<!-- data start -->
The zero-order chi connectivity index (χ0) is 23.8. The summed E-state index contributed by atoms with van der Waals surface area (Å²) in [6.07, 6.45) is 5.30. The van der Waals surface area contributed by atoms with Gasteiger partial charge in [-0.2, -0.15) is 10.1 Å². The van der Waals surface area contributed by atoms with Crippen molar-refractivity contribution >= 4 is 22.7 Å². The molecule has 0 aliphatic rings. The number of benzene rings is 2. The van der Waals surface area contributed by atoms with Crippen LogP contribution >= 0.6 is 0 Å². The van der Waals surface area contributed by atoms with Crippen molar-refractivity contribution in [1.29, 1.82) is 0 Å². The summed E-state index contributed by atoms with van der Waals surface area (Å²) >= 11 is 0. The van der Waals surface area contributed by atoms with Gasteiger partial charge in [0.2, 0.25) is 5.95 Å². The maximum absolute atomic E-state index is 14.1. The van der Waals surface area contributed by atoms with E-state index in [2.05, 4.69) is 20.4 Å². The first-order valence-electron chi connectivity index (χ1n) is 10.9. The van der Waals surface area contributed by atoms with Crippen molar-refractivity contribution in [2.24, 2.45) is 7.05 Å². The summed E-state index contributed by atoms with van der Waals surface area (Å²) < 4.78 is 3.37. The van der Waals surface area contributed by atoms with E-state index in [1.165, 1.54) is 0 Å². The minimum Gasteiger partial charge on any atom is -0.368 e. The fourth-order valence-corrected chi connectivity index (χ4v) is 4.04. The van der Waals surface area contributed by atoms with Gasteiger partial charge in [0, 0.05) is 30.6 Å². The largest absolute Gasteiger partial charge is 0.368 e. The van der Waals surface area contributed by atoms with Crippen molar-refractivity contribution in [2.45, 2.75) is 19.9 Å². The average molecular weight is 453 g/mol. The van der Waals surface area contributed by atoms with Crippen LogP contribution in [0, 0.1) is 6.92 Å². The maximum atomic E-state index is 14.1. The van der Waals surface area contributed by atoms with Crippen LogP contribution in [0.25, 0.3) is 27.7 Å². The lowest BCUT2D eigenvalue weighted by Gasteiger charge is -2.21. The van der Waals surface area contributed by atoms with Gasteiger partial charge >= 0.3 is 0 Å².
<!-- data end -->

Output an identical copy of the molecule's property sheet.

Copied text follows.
The zero-order chi connectivity index (χ0) is 23.8. The summed E-state index contributed by atoms with van der Waals surface area (Å²) in [6.07, 6.45) is 5.30. The van der Waals surface area contributed by atoms with Gasteiger partial charge in [-0.2, -0.15) is 10.1 Å². The van der Waals surface area contributed by atoms with Crippen molar-refractivity contribution >= 4 is 22.7 Å². The molecule has 0 aliphatic rings. The number of benzene rings is 2. The van der Waals surface area contributed by atoms with Crippen LogP contribution >= 0.6 is 0 Å². The van der Waals surface area contributed by atoms with Crippen molar-refractivity contribution in [1.29, 1.82) is 0 Å². The summed E-state index contributed by atoms with van der Waals surface area (Å²) >= 11 is 0. The van der Waals surface area contributed by atoms with Gasteiger partial charge in [0.2, 0.25) is 5.95 Å². The maximum absolute atomic E-state index is 14.1. The van der Waals surface area contributed by atoms with E-state index in [2.05, 4.69) is 20.4 Å². The first-order valence-electron chi connectivity index (χ1n) is 10.9. The van der Waals surface area contributed by atoms with Crippen molar-refractivity contribution in [2.24, 2.45) is 7.05 Å². The summed E-state index contributed by atoms with van der Waals surface area (Å²) < 4.78 is 3.37. The van der Waals surface area contributed by atoms with E-state index in [1.165, 1.54) is 0 Å². The minimum Gasteiger partial charge on any atom is -0.368 e. The fourth-order valence-corrected chi connectivity index (χ4v) is 4.04. The van der Waals surface area contributed by atoms with Gasteiger partial charge in [0, 0.05) is 30.6 Å². The largest absolute Gasteiger partial charge is 0.368 e. The van der Waals surface area contributed by atoms with Crippen molar-refractivity contribution in [2.45, 2.75) is 19.9 Å². The average molecular weight is 453 g/mol. The van der Waals surface area contributed by atoms with Crippen LogP contribution in [0, 0.1) is 6.92 Å². The maximum atomic E-state index is 14.1. The van der Waals surface area contributed by atoms with Crippen LogP contribution in [0.25, 0.3) is 27.7 Å². The lowest BCUT2D eigenvalue weighted by Gasteiger charge is -2.21. The van der Waals surface area contributed by atoms with Gasteiger partial charge >= 0.3 is 0 Å².